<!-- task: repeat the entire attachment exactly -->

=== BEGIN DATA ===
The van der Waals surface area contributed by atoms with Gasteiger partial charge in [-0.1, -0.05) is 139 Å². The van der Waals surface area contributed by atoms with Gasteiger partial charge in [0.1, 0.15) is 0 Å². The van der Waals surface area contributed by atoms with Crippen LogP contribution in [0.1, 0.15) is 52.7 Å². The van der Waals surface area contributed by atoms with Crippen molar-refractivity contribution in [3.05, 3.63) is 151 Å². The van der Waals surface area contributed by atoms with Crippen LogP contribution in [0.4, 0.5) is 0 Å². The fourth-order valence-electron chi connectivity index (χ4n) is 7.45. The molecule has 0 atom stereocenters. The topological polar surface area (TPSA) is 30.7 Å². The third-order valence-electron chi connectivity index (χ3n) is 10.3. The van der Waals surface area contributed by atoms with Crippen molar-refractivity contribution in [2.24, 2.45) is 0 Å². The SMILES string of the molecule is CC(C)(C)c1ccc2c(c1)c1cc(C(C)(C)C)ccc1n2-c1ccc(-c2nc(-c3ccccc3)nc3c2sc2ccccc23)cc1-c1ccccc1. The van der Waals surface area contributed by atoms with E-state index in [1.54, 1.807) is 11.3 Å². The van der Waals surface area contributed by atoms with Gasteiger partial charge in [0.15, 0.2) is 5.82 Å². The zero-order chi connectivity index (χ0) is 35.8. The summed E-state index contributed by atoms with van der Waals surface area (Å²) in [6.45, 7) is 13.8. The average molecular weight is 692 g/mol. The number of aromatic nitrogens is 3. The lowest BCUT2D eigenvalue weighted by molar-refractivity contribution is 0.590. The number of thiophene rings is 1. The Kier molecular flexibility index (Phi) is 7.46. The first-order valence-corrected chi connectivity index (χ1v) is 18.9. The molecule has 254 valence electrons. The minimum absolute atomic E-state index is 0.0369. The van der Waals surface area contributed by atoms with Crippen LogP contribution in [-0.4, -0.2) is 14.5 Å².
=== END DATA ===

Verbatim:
The van der Waals surface area contributed by atoms with Gasteiger partial charge in [-0.1, -0.05) is 139 Å². The van der Waals surface area contributed by atoms with Gasteiger partial charge in [0.1, 0.15) is 0 Å². The van der Waals surface area contributed by atoms with Crippen LogP contribution in [0.1, 0.15) is 52.7 Å². The van der Waals surface area contributed by atoms with Crippen molar-refractivity contribution in [3.05, 3.63) is 151 Å². The van der Waals surface area contributed by atoms with Crippen LogP contribution in [0.4, 0.5) is 0 Å². The fourth-order valence-electron chi connectivity index (χ4n) is 7.45. The molecule has 0 atom stereocenters. The topological polar surface area (TPSA) is 30.7 Å². The third-order valence-electron chi connectivity index (χ3n) is 10.3. The van der Waals surface area contributed by atoms with Crippen molar-refractivity contribution in [2.24, 2.45) is 0 Å². The SMILES string of the molecule is CC(C)(C)c1ccc2c(c1)c1cc(C(C)(C)C)ccc1n2-c1ccc(-c2nc(-c3ccccc3)nc3c2sc2ccccc23)cc1-c1ccccc1. The van der Waals surface area contributed by atoms with E-state index in [1.54, 1.807) is 11.3 Å². The van der Waals surface area contributed by atoms with Gasteiger partial charge in [0.15, 0.2) is 5.82 Å². The zero-order chi connectivity index (χ0) is 35.8. The summed E-state index contributed by atoms with van der Waals surface area (Å²) in [6.45, 7) is 13.8. The average molecular weight is 692 g/mol. The number of aromatic nitrogens is 3. The lowest BCUT2D eigenvalue weighted by molar-refractivity contribution is 0.590. The number of thiophene rings is 1. The Kier molecular flexibility index (Phi) is 7.46. The first-order valence-corrected chi connectivity index (χ1v) is 18.9. The molecule has 254 valence electrons. The minimum absolute atomic E-state index is 0.0369. The van der Waals surface area contributed by atoms with Crippen LogP contribution in [-0.4, -0.2) is 14.5 Å².